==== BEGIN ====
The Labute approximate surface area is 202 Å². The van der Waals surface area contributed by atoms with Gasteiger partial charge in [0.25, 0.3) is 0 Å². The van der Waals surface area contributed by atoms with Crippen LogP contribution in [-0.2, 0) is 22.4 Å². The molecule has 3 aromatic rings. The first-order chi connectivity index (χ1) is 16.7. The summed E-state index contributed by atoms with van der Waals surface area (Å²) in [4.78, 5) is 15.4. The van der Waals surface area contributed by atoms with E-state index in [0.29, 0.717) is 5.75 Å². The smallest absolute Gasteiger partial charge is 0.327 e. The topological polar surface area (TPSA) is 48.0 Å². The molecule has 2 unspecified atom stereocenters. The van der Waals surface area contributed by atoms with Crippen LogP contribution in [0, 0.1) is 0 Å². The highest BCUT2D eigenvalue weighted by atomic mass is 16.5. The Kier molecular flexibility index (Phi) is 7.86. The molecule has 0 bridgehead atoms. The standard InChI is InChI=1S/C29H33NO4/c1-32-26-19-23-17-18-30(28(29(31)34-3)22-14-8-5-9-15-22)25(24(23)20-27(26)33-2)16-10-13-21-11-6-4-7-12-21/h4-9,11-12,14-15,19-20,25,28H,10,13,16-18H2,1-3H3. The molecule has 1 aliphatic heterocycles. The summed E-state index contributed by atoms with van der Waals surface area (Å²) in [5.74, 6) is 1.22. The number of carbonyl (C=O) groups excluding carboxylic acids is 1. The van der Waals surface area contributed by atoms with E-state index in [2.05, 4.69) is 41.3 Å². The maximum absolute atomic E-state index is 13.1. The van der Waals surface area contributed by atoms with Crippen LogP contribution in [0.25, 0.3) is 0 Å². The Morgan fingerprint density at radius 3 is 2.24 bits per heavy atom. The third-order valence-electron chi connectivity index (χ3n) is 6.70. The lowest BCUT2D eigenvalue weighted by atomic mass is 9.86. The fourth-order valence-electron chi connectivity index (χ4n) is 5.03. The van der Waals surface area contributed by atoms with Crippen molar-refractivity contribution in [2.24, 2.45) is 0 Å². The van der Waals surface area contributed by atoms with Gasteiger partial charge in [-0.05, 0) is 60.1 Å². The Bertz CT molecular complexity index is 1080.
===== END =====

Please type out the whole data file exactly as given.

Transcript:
The Labute approximate surface area is 202 Å². The van der Waals surface area contributed by atoms with Gasteiger partial charge in [0.25, 0.3) is 0 Å². The van der Waals surface area contributed by atoms with Crippen LogP contribution in [-0.2, 0) is 22.4 Å². The molecule has 3 aromatic rings. The first-order chi connectivity index (χ1) is 16.7. The summed E-state index contributed by atoms with van der Waals surface area (Å²) in [4.78, 5) is 15.4. The van der Waals surface area contributed by atoms with E-state index in [0.29, 0.717) is 5.75 Å². The smallest absolute Gasteiger partial charge is 0.327 e. The topological polar surface area (TPSA) is 48.0 Å². The molecule has 2 unspecified atom stereocenters. The van der Waals surface area contributed by atoms with Crippen LogP contribution in [0, 0.1) is 0 Å². The highest BCUT2D eigenvalue weighted by atomic mass is 16.5. The Kier molecular flexibility index (Phi) is 7.86. The molecule has 0 bridgehead atoms. The standard InChI is InChI=1S/C29H33NO4/c1-32-26-19-23-17-18-30(28(29(31)34-3)22-14-8-5-9-15-22)25(24(23)20-27(26)33-2)16-10-13-21-11-6-4-7-12-21/h4-9,11-12,14-15,19-20,25,28H,10,13,16-18H2,1-3H3. The molecule has 1 aliphatic heterocycles. The summed E-state index contributed by atoms with van der Waals surface area (Å²) in [5.74, 6) is 1.22. The number of carbonyl (C=O) groups excluding carboxylic acids is 1. The van der Waals surface area contributed by atoms with E-state index in [2.05, 4.69) is 41.3 Å². The maximum absolute atomic E-state index is 13.1. The van der Waals surface area contributed by atoms with Crippen LogP contribution in [0.25, 0.3) is 0 Å². The Morgan fingerprint density at radius 3 is 2.24 bits per heavy atom. The third-order valence-electron chi connectivity index (χ3n) is 6.70. The lowest BCUT2D eigenvalue weighted by atomic mass is 9.86. The fourth-order valence-electron chi connectivity index (χ4n) is 5.03. The van der Waals surface area contributed by atoms with Crippen molar-refractivity contribution in [2.24, 2.45) is 0 Å². The van der Waals surface area contributed by atoms with Gasteiger partial charge in [-0.05, 0) is 60.1 Å². The Bertz CT molecular complexity index is 1080.